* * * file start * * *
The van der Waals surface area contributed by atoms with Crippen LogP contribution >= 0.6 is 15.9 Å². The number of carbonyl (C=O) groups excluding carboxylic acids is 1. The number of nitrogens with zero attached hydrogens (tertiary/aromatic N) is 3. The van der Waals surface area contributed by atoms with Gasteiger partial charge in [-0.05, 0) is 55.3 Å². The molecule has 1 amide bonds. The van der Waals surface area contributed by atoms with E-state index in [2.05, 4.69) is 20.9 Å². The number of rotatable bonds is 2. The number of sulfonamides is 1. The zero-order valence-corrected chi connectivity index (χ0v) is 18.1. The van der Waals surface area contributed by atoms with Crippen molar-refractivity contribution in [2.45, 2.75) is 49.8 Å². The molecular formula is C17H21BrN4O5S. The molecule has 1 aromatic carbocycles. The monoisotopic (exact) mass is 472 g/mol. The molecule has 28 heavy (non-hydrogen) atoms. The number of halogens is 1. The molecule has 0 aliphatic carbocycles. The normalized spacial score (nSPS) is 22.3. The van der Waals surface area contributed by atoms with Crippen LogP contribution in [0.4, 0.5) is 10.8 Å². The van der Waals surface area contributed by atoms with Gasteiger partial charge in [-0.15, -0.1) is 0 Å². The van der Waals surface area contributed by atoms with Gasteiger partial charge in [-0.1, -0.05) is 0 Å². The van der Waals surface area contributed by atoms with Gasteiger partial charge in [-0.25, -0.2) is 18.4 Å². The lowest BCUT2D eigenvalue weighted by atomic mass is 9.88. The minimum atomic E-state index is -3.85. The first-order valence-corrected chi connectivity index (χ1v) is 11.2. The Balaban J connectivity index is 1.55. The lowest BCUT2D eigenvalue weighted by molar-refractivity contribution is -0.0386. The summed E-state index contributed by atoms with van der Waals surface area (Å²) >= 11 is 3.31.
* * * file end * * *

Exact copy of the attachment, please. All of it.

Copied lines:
The van der Waals surface area contributed by atoms with Crippen LogP contribution >= 0.6 is 15.9 Å². The number of carbonyl (C=O) groups excluding carboxylic acids is 1. The number of nitrogens with zero attached hydrogens (tertiary/aromatic N) is 3. The van der Waals surface area contributed by atoms with Gasteiger partial charge in [-0.05, 0) is 55.3 Å². The molecule has 1 amide bonds. The van der Waals surface area contributed by atoms with E-state index in [2.05, 4.69) is 20.9 Å². The number of rotatable bonds is 2. The number of sulfonamides is 1. The zero-order valence-corrected chi connectivity index (χ0v) is 18.1. The van der Waals surface area contributed by atoms with Crippen molar-refractivity contribution in [2.45, 2.75) is 49.8 Å². The molecular formula is C17H21BrN4O5S. The molecule has 1 aromatic carbocycles. The monoisotopic (exact) mass is 472 g/mol. The molecule has 28 heavy (non-hydrogen) atoms. The number of halogens is 1. The molecule has 0 aliphatic carbocycles. The normalized spacial score (nSPS) is 22.3. The van der Waals surface area contributed by atoms with Crippen LogP contribution in [0.4, 0.5) is 10.8 Å². The van der Waals surface area contributed by atoms with Gasteiger partial charge in [-0.15, -0.1) is 0 Å². The van der Waals surface area contributed by atoms with Gasteiger partial charge in [-0.1, -0.05) is 0 Å². The van der Waals surface area contributed by atoms with Gasteiger partial charge in [-0.25, -0.2) is 18.4 Å². The lowest BCUT2D eigenvalue weighted by atomic mass is 9.88. The minimum atomic E-state index is -3.85. The first-order valence-corrected chi connectivity index (χ1v) is 11.2. The Balaban J connectivity index is 1.55. The lowest BCUT2D eigenvalue weighted by molar-refractivity contribution is -0.0386. The summed E-state index contributed by atoms with van der Waals surface area (Å²) >= 11 is 3.31.